Mann also did an amazing job with capturing powerful moments. In one scene, he successfully breaks out a few of his boys, but one of them roughs up a guard too much, distracting everyone and before you know it, the oldest escapee gets shot. Dillinger tries to get him to the car, but he ends up being dragged as he slowly dies. He never lets go of his hand as long as his eyes stayed locked with his. We watch as they slowly lose life and Dillinger slowly loses his grip.

I'm not quite sure if this film has a moral or even if it's worth searching for one, but Dillinger lived by a code of life where he believed that it should be lived to the fullest in any way you should desire. Purvis thought that Dillinger should turn himself in because his friends were dying, but he didn't understand that it was because they died that he felt the need to live even more—and to live his way and no one else's.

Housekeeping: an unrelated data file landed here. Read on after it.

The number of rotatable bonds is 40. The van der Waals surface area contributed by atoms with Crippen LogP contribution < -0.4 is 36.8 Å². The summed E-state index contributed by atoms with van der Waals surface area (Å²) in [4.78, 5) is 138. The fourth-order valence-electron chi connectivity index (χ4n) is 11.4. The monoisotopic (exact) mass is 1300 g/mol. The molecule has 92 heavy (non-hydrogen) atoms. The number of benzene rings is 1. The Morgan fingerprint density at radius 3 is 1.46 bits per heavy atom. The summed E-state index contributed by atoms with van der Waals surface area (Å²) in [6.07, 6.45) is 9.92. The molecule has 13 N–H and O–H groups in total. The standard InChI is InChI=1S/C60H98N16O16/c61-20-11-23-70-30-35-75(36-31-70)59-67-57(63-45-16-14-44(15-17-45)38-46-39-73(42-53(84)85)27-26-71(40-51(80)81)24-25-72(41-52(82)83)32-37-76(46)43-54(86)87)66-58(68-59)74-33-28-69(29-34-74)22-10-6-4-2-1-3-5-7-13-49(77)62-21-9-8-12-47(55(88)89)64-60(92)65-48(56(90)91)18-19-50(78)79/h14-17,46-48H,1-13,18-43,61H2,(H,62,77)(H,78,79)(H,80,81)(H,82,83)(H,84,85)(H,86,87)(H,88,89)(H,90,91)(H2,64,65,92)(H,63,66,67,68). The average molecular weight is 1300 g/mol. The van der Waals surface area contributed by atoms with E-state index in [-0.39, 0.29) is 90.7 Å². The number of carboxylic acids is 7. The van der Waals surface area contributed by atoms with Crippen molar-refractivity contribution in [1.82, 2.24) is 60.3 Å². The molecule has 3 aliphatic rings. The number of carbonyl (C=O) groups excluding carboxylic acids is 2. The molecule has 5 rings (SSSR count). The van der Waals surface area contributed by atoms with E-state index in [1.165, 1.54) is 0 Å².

Should you watch it?
This isn't an explosions-filled summer blockbuster, but there's plenty (and I do mean plenty) of shooting for the action-lovers. There's a sultry love story for the romantics. And there are little doses of humor for the chucklers. It isn't a Godfather-type gangster flick. It's more 3:10 to Yuma than The Assassination of Jesse James. So if that's what you're in the mood for, I'd recommend it.